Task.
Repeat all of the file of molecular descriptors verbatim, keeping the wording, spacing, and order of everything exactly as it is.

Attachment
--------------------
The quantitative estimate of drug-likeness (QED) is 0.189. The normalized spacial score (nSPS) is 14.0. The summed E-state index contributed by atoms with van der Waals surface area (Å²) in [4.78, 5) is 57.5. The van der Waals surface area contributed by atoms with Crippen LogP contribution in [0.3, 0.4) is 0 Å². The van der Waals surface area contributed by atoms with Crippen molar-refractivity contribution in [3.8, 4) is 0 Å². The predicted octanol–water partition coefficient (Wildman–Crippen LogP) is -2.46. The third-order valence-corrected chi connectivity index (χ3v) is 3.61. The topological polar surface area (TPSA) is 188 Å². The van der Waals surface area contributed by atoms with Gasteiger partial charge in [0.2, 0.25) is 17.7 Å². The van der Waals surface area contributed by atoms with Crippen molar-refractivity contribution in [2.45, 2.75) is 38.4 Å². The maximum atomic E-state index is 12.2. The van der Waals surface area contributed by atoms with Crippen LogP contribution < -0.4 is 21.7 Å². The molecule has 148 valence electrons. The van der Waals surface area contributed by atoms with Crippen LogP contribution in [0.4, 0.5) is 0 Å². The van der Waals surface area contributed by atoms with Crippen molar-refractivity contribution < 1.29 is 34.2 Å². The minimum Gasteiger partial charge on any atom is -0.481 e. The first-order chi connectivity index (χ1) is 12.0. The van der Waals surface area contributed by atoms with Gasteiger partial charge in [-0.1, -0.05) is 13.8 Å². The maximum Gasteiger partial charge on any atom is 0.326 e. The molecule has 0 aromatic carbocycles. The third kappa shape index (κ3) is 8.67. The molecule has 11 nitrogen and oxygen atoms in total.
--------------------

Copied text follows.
The quantitative estimate of drug-likeness (QED) is 0.189. The normalized spacial score (nSPS) is 14.0. The summed E-state index contributed by atoms with van der Waals surface area (Å²) in [4.78, 5) is 57.5. The van der Waals surface area contributed by atoms with Crippen LogP contribution in [0.3, 0.4) is 0 Å². The van der Waals surface area contributed by atoms with Crippen molar-refractivity contribution in [3.8, 4) is 0 Å². The predicted octanol–water partition coefficient (Wildman–Crippen LogP) is -2.46. The third-order valence-corrected chi connectivity index (χ3v) is 3.61. The topological polar surface area (TPSA) is 188 Å². The van der Waals surface area contributed by atoms with Gasteiger partial charge in [0.2, 0.25) is 17.7 Å². The van der Waals surface area contributed by atoms with Crippen molar-refractivity contribution in [2.45, 2.75) is 38.4 Å². The maximum atomic E-state index is 12.2. The van der Waals surface area contributed by atoms with Crippen LogP contribution < -0.4 is 21.7 Å². The molecule has 148 valence electrons. The van der Waals surface area contributed by atoms with Crippen LogP contribution in [0.4, 0.5) is 0 Å². The van der Waals surface area contributed by atoms with Crippen molar-refractivity contribution < 1.29 is 34.2 Å². The minimum Gasteiger partial charge on any atom is -0.481 e. The first-order chi connectivity index (χ1) is 12.0. The van der Waals surface area contributed by atoms with Gasteiger partial charge in [-0.1, -0.05) is 13.8 Å². The maximum Gasteiger partial charge on any atom is 0.326 e. The molecule has 0 aromatic carbocycles. The third kappa shape index (κ3) is 8.67. The molecule has 11 nitrogen and oxygen atoms in total.